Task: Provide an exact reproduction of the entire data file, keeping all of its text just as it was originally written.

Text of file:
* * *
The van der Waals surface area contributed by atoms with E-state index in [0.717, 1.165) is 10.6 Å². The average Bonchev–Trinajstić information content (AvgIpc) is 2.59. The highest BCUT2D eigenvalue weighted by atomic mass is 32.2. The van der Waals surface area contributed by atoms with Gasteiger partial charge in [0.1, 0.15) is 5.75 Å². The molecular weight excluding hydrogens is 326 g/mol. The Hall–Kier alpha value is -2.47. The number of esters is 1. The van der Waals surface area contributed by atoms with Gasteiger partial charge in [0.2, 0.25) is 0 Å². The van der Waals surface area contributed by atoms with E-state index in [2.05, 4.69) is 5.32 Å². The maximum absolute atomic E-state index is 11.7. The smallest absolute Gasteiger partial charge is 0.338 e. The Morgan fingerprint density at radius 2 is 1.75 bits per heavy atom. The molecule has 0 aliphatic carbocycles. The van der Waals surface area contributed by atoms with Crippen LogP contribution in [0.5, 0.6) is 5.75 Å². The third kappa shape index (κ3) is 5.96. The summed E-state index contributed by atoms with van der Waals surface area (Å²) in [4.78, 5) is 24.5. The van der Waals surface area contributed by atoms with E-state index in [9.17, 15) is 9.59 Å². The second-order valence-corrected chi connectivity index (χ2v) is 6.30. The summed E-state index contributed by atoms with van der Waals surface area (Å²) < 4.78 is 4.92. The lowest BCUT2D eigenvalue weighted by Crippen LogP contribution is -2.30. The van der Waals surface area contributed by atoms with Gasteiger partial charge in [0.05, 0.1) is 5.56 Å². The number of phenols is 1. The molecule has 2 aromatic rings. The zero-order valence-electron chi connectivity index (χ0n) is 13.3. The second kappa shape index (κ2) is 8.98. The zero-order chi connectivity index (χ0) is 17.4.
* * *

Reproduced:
The van der Waals surface area contributed by atoms with E-state index in [0.717, 1.165) is 10.6 Å². The average Bonchev–Trinajstić information content (AvgIpc) is 2.59. The highest BCUT2D eigenvalue weighted by atomic mass is 32.2. The van der Waals surface area contributed by atoms with Gasteiger partial charge in [0.1, 0.15) is 5.75 Å². The molecular weight excluding hydrogens is 326 g/mol. The Hall–Kier alpha value is -2.47. The number of esters is 1. The van der Waals surface area contributed by atoms with Gasteiger partial charge in [0.2, 0.25) is 0 Å². The van der Waals surface area contributed by atoms with E-state index in [2.05, 4.69) is 5.32 Å². The maximum absolute atomic E-state index is 11.7. The smallest absolute Gasteiger partial charge is 0.338 e. The Morgan fingerprint density at radius 2 is 1.75 bits per heavy atom. The molecule has 0 aliphatic carbocycles. The van der Waals surface area contributed by atoms with Crippen LogP contribution in [0.5, 0.6) is 5.75 Å². The third kappa shape index (κ3) is 5.96. The summed E-state index contributed by atoms with van der Waals surface area (Å²) in [4.78, 5) is 24.5. The van der Waals surface area contributed by atoms with E-state index in [9.17, 15) is 9.59 Å². The second-order valence-corrected chi connectivity index (χ2v) is 6.30. The summed E-state index contributed by atoms with van der Waals surface area (Å²) < 4.78 is 4.92. The lowest BCUT2D eigenvalue weighted by Crippen LogP contribution is -2.30. The van der Waals surface area contributed by atoms with Gasteiger partial charge in [0.05, 0.1) is 5.56 Å². The number of phenols is 1. The molecule has 2 aromatic rings. The zero-order valence-electron chi connectivity index (χ0n) is 13.3. The second kappa shape index (κ2) is 8.98. The zero-order chi connectivity index (χ0) is 17.4.